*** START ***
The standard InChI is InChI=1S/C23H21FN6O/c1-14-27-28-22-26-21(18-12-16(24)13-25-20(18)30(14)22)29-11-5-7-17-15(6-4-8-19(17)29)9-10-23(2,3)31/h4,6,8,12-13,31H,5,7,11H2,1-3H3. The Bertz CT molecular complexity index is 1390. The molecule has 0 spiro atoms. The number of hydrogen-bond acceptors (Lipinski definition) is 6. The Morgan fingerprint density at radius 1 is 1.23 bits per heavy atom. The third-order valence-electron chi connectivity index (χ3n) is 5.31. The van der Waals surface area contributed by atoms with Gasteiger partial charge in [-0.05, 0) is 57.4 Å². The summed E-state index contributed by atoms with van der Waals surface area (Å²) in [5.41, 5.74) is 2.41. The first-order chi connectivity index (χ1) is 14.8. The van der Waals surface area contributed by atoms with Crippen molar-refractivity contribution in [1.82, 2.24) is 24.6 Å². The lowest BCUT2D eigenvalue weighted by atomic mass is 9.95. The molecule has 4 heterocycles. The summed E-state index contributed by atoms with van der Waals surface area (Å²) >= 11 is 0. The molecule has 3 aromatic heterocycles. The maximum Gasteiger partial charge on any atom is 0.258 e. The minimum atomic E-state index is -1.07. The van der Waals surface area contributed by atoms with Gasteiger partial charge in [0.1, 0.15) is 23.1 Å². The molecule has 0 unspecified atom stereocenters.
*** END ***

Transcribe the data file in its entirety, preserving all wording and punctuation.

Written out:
The standard InChI is InChI=1S/C23H21FN6O/c1-14-27-28-22-26-21(18-12-16(24)13-25-20(18)30(14)22)29-11-5-7-17-15(6-4-8-19(17)29)9-10-23(2,3)31/h4,6,8,12-13,31H,5,7,11H2,1-3H3. The Bertz CT molecular complexity index is 1390. The molecule has 0 spiro atoms. The number of hydrogen-bond acceptors (Lipinski definition) is 6. The Morgan fingerprint density at radius 1 is 1.23 bits per heavy atom. The third-order valence-electron chi connectivity index (χ3n) is 5.31. The van der Waals surface area contributed by atoms with Gasteiger partial charge in [-0.05, 0) is 57.4 Å². The summed E-state index contributed by atoms with van der Waals surface area (Å²) in [5.41, 5.74) is 2.41. The first-order chi connectivity index (χ1) is 14.8. The van der Waals surface area contributed by atoms with Crippen molar-refractivity contribution in [1.82, 2.24) is 24.6 Å². The lowest BCUT2D eigenvalue weighted by atomic mass is 9.95. The molecule has 4 heterocycles. The summed E-state index contributed by atoms with van der Waals surface area (Å²) >= 11 is 0. The molecule has 3 aromatic heterocycles. The maximum Gasteiger partial charge on any atom is 0.258 e. The minimum atomic E-state index is -1.07. The van der Waals surface area contributed by atoms with Gasteiger partial charge in [0.1, 0.15) is 23.1 Å². The molecule has 0 unspecified atom stereocenters.